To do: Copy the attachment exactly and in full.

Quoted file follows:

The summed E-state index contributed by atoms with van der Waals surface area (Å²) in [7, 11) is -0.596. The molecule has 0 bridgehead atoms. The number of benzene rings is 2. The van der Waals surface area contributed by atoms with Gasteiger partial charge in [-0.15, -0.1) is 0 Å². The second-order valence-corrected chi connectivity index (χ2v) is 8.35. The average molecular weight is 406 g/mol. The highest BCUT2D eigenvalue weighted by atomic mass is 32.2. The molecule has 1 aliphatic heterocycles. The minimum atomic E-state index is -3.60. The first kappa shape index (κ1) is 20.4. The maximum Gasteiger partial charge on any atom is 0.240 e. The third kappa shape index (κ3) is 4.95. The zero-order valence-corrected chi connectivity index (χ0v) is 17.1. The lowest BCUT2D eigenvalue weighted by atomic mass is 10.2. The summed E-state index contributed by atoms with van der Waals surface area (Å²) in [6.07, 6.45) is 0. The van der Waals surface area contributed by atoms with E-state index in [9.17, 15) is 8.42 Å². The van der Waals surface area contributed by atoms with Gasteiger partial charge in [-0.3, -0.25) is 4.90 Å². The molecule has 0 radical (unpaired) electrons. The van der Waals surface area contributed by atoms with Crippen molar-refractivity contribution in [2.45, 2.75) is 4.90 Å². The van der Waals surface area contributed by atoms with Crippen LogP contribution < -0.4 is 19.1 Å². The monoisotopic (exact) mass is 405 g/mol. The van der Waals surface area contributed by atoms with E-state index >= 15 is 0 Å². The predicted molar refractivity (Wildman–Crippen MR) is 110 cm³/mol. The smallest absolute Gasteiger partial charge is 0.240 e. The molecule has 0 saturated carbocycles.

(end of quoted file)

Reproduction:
The summed E-state index contributed by atoms with van der Waals surface area (Å²) in [7, 11) is -0.596. The molecule has 0 bridgehead atoms. The number of benzene rings is 2. The van der Waals surface area contributed by atoms with Gasteiger partial charge in [-0.15, -0.1) is 0 Å². The second-order valence-corrected chi connectivity index (χ2v) is 8.35. The average molecular weight is 406 g/mol. The highest BCUT2D eigenvalue weighted by atomic mass is 32.2. The molecule has 1 aliphatic heterocycles. The minimum atomic E-state index is -3.60. The first kappa shape index (κ1) is 20.4. The maximum Gasteiger partial charge on any atom is 0.240 e. The third kappa shape index (κ3) is 4.95. The zero-order valence-corrected chi connectivity index (χ0v) is 17.1. The lowest BCUT2D eigenvalue weighted by atomic mass is 10.2. The summed E-state index contributed by atoms with van der Waals surface area (Å²) in [6.07, 6.45) is 0. The van der Waals surface area contributed by atoms with E-state index in [9.17, 15) is 8.42 Å². The van der Waals surface area contributed by atoms with Gasteiger partial charge in [-0.3, -0.25) is 4.90 Å². The molecule has 0 radical (unpaired) electrons. The van der Waals surface area contributed by atoms with Crippen molar-refractivity contribution in [2.45, 2.75) is 4.90 Å². The van der Waals surface area contributed by atoms with Crippen LogP contribution < -0.4 is 19.1 Å². The monoisotopic (exact) mass is 405 g/mol. The van der Waals surface area contributed by atoms with E-state index >= 15 is 0 Å². The predicted molar refractivity (Wildman–Crippen MR) is 110 cm³/mol. The smallest absolute Gasteiger partial charge is 0.240 e. The molecule has 0 saturated carbocycles.